Harry Reid in More Ethics Problems
He defended the gifts, saying they would never influence his position on the bill and was simply trying to learn how his legislation might affect an important home state industry. "Anyone from Nevada would say I'm glad he is there taking care of the state's No. 1 businesses," he told The Associated Press. . . .
Senate ethics rules generally allow lawmakers to accept gifts from federal, state or local governments, but specifically warn against taking such gifts — particularly on multiple occasions — when they might be connected to efforts to influence official actions.
"Senators and Senate staff should be wary of accepting any gift where it appears that the gift is motivated by a desire to reward, influence, or elicit favorable official action," the Senate ethics manual states. It cites the 1990s example of an Oregon lawmaker who took gifts for personal use from a South Carolina state university and its president while that school was trying to influence his official actions.
"Repeatedly taking gifts which the Gifts Rule otherwise permits to be accepted may, nonetheless, reflect discredit upon the institution, and should be avoided," the manual states.
Several ethics experts said Reid should have paid for the tickets, which were close to the ring and worth between several hundred and several thousand dollars each, to avoid the appearance he was being influenced by gifts.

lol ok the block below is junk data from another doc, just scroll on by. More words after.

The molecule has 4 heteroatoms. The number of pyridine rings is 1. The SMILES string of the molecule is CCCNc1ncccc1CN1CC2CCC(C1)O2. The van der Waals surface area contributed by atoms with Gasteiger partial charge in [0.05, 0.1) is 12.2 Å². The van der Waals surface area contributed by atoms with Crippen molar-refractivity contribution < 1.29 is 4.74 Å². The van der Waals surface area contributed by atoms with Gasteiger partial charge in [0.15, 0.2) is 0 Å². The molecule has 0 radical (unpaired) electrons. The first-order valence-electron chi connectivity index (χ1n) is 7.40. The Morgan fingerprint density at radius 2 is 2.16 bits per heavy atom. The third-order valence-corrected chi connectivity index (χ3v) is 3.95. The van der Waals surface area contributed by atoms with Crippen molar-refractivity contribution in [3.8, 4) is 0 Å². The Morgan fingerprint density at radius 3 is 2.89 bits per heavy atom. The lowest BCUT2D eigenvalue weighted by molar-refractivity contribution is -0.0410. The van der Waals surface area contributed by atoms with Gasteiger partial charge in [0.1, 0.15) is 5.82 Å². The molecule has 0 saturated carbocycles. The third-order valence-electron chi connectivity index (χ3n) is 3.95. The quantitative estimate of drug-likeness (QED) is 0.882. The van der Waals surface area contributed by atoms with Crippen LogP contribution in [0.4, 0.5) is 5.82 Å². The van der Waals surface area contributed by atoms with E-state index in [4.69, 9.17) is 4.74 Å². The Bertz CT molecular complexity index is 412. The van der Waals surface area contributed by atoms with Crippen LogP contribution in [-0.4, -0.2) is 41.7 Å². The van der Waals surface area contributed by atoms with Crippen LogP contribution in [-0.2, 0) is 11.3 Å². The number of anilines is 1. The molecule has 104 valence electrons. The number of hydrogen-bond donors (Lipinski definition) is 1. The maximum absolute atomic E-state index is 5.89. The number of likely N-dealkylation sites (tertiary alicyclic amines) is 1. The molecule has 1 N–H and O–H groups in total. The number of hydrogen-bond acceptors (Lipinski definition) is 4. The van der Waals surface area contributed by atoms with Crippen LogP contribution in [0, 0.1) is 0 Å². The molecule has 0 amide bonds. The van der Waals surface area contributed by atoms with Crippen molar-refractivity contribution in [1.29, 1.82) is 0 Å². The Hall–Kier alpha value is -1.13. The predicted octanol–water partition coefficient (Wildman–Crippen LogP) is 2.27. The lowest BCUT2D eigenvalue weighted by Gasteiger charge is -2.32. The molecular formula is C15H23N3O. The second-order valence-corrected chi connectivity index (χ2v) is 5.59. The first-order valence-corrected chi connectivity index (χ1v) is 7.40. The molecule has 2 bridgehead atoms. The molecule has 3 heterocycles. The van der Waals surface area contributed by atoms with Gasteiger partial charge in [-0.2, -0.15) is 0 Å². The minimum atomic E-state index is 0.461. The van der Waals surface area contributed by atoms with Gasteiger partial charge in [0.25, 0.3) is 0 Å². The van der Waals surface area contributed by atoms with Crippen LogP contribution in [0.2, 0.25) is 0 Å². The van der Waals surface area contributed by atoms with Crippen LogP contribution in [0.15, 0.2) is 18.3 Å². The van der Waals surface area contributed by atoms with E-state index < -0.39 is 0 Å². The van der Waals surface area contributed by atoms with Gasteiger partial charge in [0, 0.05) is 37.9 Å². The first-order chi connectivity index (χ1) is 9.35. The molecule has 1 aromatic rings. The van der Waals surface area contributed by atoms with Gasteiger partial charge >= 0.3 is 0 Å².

Two senators who joined Reid for fights with the complimentary tickets took markedly differently steps.
Sen. John McCain, R-Ariz., insisted on paying $1,400 for the tickets he shared with Reid for a 2004 championship fight. Sen. John Ensign, R-Nev., accepted free tickets to another fight with Reid but already had recused himself from Reid's federal boxing legislation because his father was an executive for a Las Vegas hotel that hosts fights.
In an interview Thursday in his Capitol office, Reid broadly defended his decisions to accept the tickets and to take several actions benefiting disgraced lobbyist Jack Abramoff's clients and partners as they donated to him. . . . .